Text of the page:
Escherichia coli resistance patterns, empiric and targeted antibiotic prescriptions in children: a single center experience

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Danilo Buonsenso
Davide Pata
Barbara Fiori
Maurizio Sanguinetti
Anna Acampora
Vittoria Ferrari
Rossana Albano
Teresa Spanu
Piero Valentini


Escherichia coli, antibiotics, resistance


Background and aim: Antibiotic resistance represents one of the major public health issues, due to the potential future ineffectiveness of available antibiotics. However, epidemiological studies on E. coli antibiotic resistance patterns in the pediatric population are limited.

Methods: We conducted a retrospective analysis on children younger than 18 years of age admitted to the Department of Pediatrics from April 2016 to April 2018 with E. coli isolation on biological materials.

Results: 205 subjects were included in the study (mean age 1.6 years). We found an overall low rate of resistance of E. coli isolates to Amoxicil-lin/Clavulanate (20%), Cephalosporins (6.3%) and Aminoglycosides (6.3%), while no isolates were resistant to Carbapenems. Presence of invasive devices and intensive care admissions were as-sociated with resistance to Cephalosporines (P < 0.001; OR 9.21, 95% CI 2.7 – 31.39) and Amino-glycosides (P < 0.004; OR 5.42, 95% CI 1.71 – 17.15), while no factors associated with resistance to the other antibiotics were found.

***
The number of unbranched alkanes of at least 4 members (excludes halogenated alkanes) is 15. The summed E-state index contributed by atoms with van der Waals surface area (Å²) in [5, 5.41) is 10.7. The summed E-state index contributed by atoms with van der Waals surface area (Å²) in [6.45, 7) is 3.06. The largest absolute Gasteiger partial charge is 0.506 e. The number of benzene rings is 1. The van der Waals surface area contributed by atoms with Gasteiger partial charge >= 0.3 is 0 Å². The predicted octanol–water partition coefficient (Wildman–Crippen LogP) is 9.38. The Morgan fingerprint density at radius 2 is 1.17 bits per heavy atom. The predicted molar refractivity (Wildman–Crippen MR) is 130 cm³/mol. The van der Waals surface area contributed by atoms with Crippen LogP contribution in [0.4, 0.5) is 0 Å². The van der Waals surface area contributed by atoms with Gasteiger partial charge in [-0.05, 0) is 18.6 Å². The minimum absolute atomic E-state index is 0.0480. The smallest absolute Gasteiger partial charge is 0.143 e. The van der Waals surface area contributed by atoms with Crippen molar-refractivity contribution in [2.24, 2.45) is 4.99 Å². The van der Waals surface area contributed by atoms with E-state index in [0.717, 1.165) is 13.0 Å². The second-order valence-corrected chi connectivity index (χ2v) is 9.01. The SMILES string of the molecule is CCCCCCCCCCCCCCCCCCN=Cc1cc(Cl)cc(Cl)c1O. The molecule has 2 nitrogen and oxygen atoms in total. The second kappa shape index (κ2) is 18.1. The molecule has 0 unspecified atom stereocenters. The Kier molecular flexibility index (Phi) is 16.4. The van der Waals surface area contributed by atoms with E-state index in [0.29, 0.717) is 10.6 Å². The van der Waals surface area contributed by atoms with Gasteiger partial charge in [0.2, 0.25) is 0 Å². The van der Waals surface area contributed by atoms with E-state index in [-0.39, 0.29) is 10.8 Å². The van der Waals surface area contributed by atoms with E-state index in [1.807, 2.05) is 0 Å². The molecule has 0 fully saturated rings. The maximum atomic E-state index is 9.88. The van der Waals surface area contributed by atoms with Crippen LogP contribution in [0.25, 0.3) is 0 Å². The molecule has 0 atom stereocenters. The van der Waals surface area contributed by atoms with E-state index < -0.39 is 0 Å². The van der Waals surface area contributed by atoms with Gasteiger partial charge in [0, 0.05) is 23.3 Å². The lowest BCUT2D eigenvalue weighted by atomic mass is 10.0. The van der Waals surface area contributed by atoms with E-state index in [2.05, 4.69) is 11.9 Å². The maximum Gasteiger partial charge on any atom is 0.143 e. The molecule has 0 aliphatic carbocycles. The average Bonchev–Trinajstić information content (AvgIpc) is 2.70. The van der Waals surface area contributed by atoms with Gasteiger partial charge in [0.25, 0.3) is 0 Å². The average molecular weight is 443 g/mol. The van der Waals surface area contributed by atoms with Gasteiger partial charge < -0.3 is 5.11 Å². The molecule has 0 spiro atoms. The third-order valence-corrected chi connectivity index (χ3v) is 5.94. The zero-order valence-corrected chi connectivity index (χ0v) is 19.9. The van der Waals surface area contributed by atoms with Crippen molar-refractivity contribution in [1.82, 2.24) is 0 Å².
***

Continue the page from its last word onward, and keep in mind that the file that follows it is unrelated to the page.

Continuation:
Conclusions: Aminoglycosides and Cephalosporins were frequently used as empiric therapy, whereas targeted therapies aimed at sparing these classes of antibiotics once antibiograms were available have not always been established. These data may inform local antimicrobial stewardship and guide the development of programs aiming at a better use of antibiotics.


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